“I would be able to combine them into a larger piece, yes.”
Daniel stepped out onto the porch. Taking aim, he tossed the pot out into the yard. He waited a moment to see if the shards would destroy it, but besides the loud sound of them banging around inside, it looked like the pot could stand up to their assault.
“Give it a bit and we’ll have tons of fragments,” he muttered as he stepped back inside. “I hope Jeron made it out. He really should have cleared the Mist by now. Wanna watch the rain? Sometimes the crystals shoot weird rainbows around. Not real rainbows since everything is all violet and stuff, but it’s still cool.”
“I have never seen rain of any kind…”
“Its usually just water,” Daniel sat himself down on the couch, “Wait, can you even see it?”
Saari nodded as she slowly sat down beside him, “They most likely do not look the same as you see them, but I can see them. In my own way.”
The hard tap of the crystals all around them slowly became soothingly mesmerizing. What would ordinarily be a thing of fear, had somehow become comforting. The fragments would fall to the ground, bounce a bit, refracting light in different directions before melting into the ground. Nothing about it was normal. Nothing about it was natural. But that was life now. Nothing normal or natural about any of it. And yet somehow, it was good. Life, in this moment and in spite of it all, was good.
“Do you ever worry about him?” Saari broke the ambient calm of the falling crystals.
Daniel turned to her.
“Your father? Do you ever worry that he might never be the same?”
Daniel sighed. “I hadn’t thought about it until now, but now I can’t stop thinking about it.” He looked back out the window, “I hope he’s the same… We haven’t spoken much, but he seems like he did when he left. I guess you haven’t spoken to Qaitax much since all of this change have you?”
Saari shook her head.
“Hey!” Daniel turned fully around on the couch, “I have an idea!” He glanced back out the window, “The pot looks pretty full… Quip?” The spawn came running out of his room. “Can you go grab the pot please?”
The creature looked at him as if he was crazy.
“I know you just shook all the shards off, but I’ll help you wipe them off again if you can grab the pot quick.”
It kept staring at him.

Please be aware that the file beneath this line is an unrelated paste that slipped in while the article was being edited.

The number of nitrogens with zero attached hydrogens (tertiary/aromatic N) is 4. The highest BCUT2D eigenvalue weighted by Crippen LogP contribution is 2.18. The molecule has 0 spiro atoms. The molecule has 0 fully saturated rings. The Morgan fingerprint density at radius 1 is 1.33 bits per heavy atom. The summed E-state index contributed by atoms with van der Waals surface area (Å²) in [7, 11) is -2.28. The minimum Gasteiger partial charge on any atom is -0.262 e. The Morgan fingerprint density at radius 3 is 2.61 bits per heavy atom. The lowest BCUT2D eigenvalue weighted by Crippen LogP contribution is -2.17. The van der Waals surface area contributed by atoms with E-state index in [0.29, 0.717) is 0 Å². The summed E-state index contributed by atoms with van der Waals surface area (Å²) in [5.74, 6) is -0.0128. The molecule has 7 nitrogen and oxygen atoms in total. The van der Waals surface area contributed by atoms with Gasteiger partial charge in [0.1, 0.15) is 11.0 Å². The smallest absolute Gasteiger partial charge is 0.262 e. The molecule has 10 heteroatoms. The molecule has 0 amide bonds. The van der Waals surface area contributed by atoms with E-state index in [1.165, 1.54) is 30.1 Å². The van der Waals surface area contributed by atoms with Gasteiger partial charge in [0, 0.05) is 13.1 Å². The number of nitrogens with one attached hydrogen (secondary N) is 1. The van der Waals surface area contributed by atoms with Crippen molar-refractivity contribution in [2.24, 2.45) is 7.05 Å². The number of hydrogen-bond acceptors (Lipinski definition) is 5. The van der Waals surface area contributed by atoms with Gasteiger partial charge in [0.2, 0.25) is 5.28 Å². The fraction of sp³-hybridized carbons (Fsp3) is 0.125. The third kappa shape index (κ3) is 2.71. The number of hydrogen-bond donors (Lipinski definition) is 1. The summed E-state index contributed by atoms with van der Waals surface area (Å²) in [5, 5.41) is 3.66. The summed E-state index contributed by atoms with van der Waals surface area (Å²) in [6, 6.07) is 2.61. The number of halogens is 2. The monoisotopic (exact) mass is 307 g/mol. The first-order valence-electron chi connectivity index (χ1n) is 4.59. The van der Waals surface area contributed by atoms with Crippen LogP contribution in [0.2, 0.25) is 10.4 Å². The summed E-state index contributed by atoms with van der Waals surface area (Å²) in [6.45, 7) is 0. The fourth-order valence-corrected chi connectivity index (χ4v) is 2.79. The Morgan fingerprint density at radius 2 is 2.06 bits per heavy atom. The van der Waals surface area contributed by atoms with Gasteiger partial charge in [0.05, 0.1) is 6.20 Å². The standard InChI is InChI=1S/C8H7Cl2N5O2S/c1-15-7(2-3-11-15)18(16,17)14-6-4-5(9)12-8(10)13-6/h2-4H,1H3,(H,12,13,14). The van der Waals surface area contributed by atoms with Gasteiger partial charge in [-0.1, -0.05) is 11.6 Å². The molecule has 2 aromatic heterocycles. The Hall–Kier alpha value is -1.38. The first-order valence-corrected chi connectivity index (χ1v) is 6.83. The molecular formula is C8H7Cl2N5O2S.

“Please Quip? The crystals don’t hurt you like they hurt me…”
With an audible sigh, Quip approached the door.
“Thanks, boy,” Daniel patted him between his stalks before opening the door.
Once he was on the porch, Quip reached out with his tendrils and gently brought the pot inside. He shook the crystals off again before retreating back into Daniel’s room.
“Gaunts are some of the most powerful lesser spawns in existence,” Saari remarked, “Very intelligent and deadly… How did you manage to domesticate one?”
“Quip domesticated himself,” Daniel grunted as he brought the pot further into the room. “Now about my idea…”
“You are not afraid that he may be manipulating you? That he may one day turn on you?”
“Who? Quip?!” Daniel craned his neck as if he could see into his room, “Quip’s just a derp. You’ve seen how tattered he is. Poor guy’s been through a lot. He’s harmless.”
“I see… I am sorry for interrupting.”
“You aren’t afraid of him, are you?”
Saari shook her head, “I have not seen a gaunt in ages, but the last I did see one it was a very violent experience.”
“I’m sorry… But you can trust Quip. Really. If you pet him, he’ll start talking to you. Won’t shut up either,” Daniel laughed, “I like him a lot.”
Saari smiled, “What was your idea, then?”
“Oh right! Here,” he pushed the pot of shards toward her, “Make something for Qaitax. I’ll draw dad a picture. Dad’s like when you make them stuff no matter how terrible it is.”
“I would be afraid of embarrassing Lord Qaitax…”
“Nah,” Daniel waved his wrist at her, “He’ll love whatever you make. I promise.”
Saari stared at the pot for a moment. She hadn’t worked with such small fragments before. Ordinarily, she would have manifested whatever she needed in bulk. She was certain, however, that she could combine the bits into something larger. Taking a deep breath, she gently lowered her spindly fingers into the pot. The crystals began glowing softly.
“Wow!” Daniel breathed, “I’ve never seen them do that before! Does it hurt?”
She shook her head. “They feel warm.”
A few moments passed before she lifted an amalgamation of the pot’s contents. “This should be more than sufficient to make something for Lord Qaitax.”
“Cool,” Daniel breathed. “Oh! Lemme go get my drawing pad. Do you mind if I sit at the counter while I draw?”
Saari shook her head, “Would there be room for me to join you?”
“I don’t know how much room you need, but I don’t take up the whole island.”
With a nod, Saari made her way to where she’d been seated before. Daniel quickly returned to his spot beside her. Without another word, they began their respective projects while shards of crystal continued tapping on the rooftop.